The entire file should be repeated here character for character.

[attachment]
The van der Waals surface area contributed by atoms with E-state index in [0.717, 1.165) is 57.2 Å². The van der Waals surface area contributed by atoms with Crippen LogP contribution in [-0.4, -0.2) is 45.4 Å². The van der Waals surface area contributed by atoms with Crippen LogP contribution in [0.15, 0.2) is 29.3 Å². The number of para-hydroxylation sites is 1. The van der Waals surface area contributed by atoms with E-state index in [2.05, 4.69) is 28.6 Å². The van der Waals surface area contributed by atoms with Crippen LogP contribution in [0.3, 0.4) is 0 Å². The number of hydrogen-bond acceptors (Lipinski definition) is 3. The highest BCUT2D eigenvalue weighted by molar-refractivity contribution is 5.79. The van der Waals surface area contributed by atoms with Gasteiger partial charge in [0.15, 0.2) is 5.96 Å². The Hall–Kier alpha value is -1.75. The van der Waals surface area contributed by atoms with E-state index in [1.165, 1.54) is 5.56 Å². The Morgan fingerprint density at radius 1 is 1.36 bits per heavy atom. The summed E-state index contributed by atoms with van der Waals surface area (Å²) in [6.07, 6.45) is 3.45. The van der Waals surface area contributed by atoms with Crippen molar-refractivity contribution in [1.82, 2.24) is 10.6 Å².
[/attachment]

The van der Waals surface area contributed by atoms with E-state index in [0.717, 1.165) is 57.2 Å². The van der Waals surface area contributed by atoms with Crippen LogP contribution in [-0.4, -0.2) is 45.4 Å². The van der Waals surface area contributed by atoms with Crippen LogP contribution in [0.15, 0.2) is 29.3 Å². The number of para-hydroxylation sites is 1. The van der Waals surface area contributed by atoms with E-state index in [2.05, 4.69) is 28.6 Å². The van der Waals surface area contributed by atoms with Crippen LogP contribution in [0.3, 0.4) is 0 Å². The number of hydrogen-bond acceptors (Lipinski definition) is 3. The highest BCUT2D eigenvalue weighted by molar-refractivity contribution is 5.79. The van der Waals surface area contributed by atoms with Gasteiger partial charge in [0.15, 0.2) is 5.96 Å². The Hall–Kier alpha value is -1.75. The van der Waals surface area contributed by atoms with E-state index in [1.165, 1.54) is 5.56 Å². The Morgan fingerprint density at radius 1 is 1.36 bits per heavy atom. The summed E-state index contributed by atoms with van der Waals surface area (Å²) in [6.07, 6.45) is 3.45. The van der Waals surface area contributed by atoms with Crippen molar-refractivity contribution in [1.82, 2.24) is 10.6 Å².